Amster Rothstein and Ebenstein, LLP - Intellectual Property Law

ARE Patent Law Alert:
Federal Circuit Finds Method of Treatment Claims Patent-Eligible, Not Directed to Natural Law

April 1, 2019
Author(s): Charles R. Macedo, Alan D. Miller, Ph.D. , Brian Amos, Ph.D.

On March 28, 2019, the Federal Circuit issued a unanimous 3-0 decision finding claims covering a method of treatment—namely, treating pain in renally impaired patients using the opioid oxymorphone—to be patent-eligible under 35 U.S.C. § 101.  This decision in Endo Pharmaceuticals Inc. v. Teva Pharmaceuticals USA, Inc., No. 17-1240 overturned the district court’s holding that the claims were merely directed to the natural law that the effective dose of oxymorphone is lower in patients with renal impairment because the bioavailability of oxymorphone is increased in such patients.
The Federal Circuit rejected the district court’s conclusion at step one of the two-part Alice/Mayo test, finding that the claims were not “directed to” a natural law, but to “a method of using oxymorphone . . . to treat pain in a renally impaired patient.”  The Federal Circuit came to this conclusion based on the specification and the claim language of the following “representative” claim:
1. A method of treating pain in a renally impaired patient, comprising the steps of:
a. providing a solid oral controlled release dosage form, comprising:
i. about 5 mg to about 80 mg of oxymorphone or a pharmaceutically acceptable salt thereof as the sole active ingredient; and
ii. a controlled release matrix;
b. measuring a creatinine clearance rate of the patient and determining it to be
(a) less than about 30 ml/min,
(b) about 30 mL/min to about 50 mL/min,
(c) about 51 mL/min to about 80 mL/min, or
(d) above about 80 mL/min; and
c. orally administering to said patient, in dependence on which creatinine clearance rate is found, a lower dosage of the dosage form to provide pain relief;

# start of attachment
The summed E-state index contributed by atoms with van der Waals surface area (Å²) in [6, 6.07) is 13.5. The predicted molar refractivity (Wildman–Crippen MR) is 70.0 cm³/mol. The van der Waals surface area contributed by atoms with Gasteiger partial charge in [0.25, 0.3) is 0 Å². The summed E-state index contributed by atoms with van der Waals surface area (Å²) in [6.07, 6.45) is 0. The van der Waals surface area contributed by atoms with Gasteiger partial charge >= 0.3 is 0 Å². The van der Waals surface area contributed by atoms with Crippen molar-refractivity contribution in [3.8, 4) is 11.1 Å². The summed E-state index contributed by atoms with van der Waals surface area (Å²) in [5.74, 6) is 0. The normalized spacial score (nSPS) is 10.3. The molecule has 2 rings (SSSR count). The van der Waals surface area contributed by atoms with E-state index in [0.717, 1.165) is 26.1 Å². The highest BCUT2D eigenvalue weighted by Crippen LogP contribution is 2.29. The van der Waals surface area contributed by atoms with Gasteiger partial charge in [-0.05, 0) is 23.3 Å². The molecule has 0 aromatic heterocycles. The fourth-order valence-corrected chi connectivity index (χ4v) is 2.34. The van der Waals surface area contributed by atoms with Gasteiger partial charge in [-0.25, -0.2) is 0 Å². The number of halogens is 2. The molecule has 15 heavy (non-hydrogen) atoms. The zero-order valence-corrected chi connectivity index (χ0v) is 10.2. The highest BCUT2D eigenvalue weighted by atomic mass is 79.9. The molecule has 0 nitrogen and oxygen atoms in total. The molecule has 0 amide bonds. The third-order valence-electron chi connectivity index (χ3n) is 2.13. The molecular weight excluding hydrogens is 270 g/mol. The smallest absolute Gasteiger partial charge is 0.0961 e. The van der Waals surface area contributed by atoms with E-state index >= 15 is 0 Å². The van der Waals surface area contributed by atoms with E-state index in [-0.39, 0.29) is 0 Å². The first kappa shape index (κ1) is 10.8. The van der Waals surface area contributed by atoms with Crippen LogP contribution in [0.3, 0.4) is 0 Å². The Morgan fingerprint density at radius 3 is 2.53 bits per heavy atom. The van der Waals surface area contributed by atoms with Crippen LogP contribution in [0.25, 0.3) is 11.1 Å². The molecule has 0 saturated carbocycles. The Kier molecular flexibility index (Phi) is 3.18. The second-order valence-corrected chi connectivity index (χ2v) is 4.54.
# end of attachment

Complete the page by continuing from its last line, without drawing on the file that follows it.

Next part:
wherein after said administration to said patient, the average AUC of oxymorphone over a 12-hour period is less than about 21 ng·hr/mL.
The Federal Circuit compared this claim to the claims it found patent-eligible last year in Vanda Pharmaceuticals Inc. v. West-Ward Pharmaceuticals International Ltd, 887 F.3d 1117 (Fed. Cir. 2018).  Our previous report on the Vanda decision can be found here.  The Federal Circuit found the Endo claim here “legally indistinguishable from the representative claim in Vanda” since “[b]oth claims recite a method for treating a patient” using a dosage regimen based on patient testing.  Accordingly, the Federal Circuit repeated its finding from Vanda and found that both claims “are directed to a specific method of treatment for specific patients using a specific compound at specific doses to achieve a specific outcome.” 
The Federal Circuit also distinguished the Endo claims from those found patent-ineligible in Mayo for the same reasons as those stated in Vanda.  For example, the Court found that the Endo claims “recite the steps of carrying out a dosage regimen based on the results of kidney function testing” in contrast to the non-specific claims in Mayo whose testing steps “‘indicat[ed]’ a need to increase or decrease dosage, without prescribing a specific dosage regimen or other added steps to take as a result of that indication.”
The Federal Circuit’s Vanda decision is currently the subject of a pending cert petition, in which the “Question Presented” by the Petitioners is “whether patents that claim a method of medically treating a patient automatically satisfy Section 101 of the Patent Act, even if they apply a natural law using only routine and conventional steps.”  On March 15, 2019, the Petitioners brought the Federal Circuit’s decision in Natural Alternatives Int'l, Inc. v. Creative Compounds, LLC, No. 18-1295 (Fed. Cir. Mar. 15, 2019) to the attention of the Supreme Court, since it similarly found method of treatment claims to be patent-eligible.  (Both Vanda and Natural Alternatives were split 2-1 decisions of the Federal Circuit.)  On March 18, 2019, the Solicitor General was invited to file briefs with regard to the Vanda petition.
We will continue to follow developments in the above cases and the law of patent-eligibility. In the meantime, should you have any questions, please feel free to contact one of our lawyers.

*Charles R. Macedo, M.S. is a Partner, Alan D. Miller, Ph.D. is a Senior Counsel, and Brian Amos, Ph.D. and Sandra A. Hudak are Associates at Amster Rothstein & Ebenstein LLP. Their practice specializes in intellectual property issues, including litigating patent, trademark and other intellectual property disputes. The authors may be reached at [email protected], [email protected], [email protected], and [email protected].


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